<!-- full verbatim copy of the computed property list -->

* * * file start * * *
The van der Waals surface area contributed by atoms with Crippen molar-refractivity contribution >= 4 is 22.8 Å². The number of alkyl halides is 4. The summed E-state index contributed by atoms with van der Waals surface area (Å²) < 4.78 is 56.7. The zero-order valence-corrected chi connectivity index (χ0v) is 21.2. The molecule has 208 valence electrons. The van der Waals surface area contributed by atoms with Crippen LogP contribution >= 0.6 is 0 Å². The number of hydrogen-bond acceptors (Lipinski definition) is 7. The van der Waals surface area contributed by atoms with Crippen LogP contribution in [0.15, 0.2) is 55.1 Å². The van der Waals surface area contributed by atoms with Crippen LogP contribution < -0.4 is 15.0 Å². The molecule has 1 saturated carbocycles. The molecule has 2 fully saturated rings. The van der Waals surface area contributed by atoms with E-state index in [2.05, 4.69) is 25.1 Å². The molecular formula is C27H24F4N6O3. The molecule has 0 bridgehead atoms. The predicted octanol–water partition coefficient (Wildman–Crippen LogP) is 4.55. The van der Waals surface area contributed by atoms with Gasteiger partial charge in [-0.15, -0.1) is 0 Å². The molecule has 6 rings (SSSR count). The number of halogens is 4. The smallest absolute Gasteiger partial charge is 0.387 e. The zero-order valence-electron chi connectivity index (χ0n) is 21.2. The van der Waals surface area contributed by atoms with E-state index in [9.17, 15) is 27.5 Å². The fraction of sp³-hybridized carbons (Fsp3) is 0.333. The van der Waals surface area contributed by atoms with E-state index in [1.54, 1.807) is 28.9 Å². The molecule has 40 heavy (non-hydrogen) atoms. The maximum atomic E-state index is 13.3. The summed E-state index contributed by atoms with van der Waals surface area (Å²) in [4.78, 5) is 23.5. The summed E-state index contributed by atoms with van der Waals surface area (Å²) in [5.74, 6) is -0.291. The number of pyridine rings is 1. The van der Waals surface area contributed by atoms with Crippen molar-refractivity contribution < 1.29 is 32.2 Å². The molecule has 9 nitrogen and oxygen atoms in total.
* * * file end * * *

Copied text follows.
The van der Waals surface area contributed by atoms with Crippen molar-refractivity contribution >= 4 is 22.8 Å². The number of alkyl halides is 4. The summed E-state index contributed by atoms with van der Waals surface area (Å²) < 4.78 is 56.7. The zero-order valence-corrected chi connectivity index (χ0v) is 21.2. The molecule has 208 valence electrons. The van der Waals surface area contributed by atoms with Crippen LogP contribution >= 0.6 is 0 Å². The number of hydrogen-bond acceptors (Lipinski definition) is 7. The van der Waals surface area contributed by atoms with Crippen LogP contribution in [0.15, 0.2) is 55.1 Å². The van der Waals surface area contributed by atoms with Crippen LogP contribution < -0.4 is 15.0 Å². The molecule has 1 saturated carbocycles. The molecule has 2 fully saturated rings. The van der Waals surface area contributed by atoms with E-state index in [2.05, 4.69) is 25.1 Å². The molecular formula is C27H24F4N6O3. The molecule has 0 bridgehead atoms. The predicted octanol–water partition coefficient (Wildman–Crippen LogP) is 4.55. The van der Waals surface area contributed by atoms with Gasteiger partial charge in [-0.15, -0.1) is 0 Å². The molecule has 6 rings (SSSR count). The number of halogens is 4. The smallest absolute Gasteiger partial charge is 0.387 e. The zero-order valence-electron chi connectivity index (χ0n) is 21.2. The van der Waals surface area contributed by atoms with E-state index in [9.17, 15) is 27.5 Å². The fraction of sp³-hybridized carbons (Fsp3) is 0.333. The van der Waals surface area contributed by atoms with E-state index in [1.54, 1.807) is 28.9 Å². The molecule has 40 heavy (non-hydrogen) atoms. The maximum atomic E-state index is 13.3. The summed E-state index contributed by atoms with van der Waals surface area (Å²) in [4.78, 5) is 23.5. The summed E-state index contributed by atoms with van der Waals surface area (Å²) in [5.74, 6) is -0.291. The number of pyridine rings is 1. The van der Waals surface area contributed by atoms with Crippen molar-refractivity contribution < 1.29 is 32.2 Å². The molecule has 9 nitrogen and oxygen atoms in total.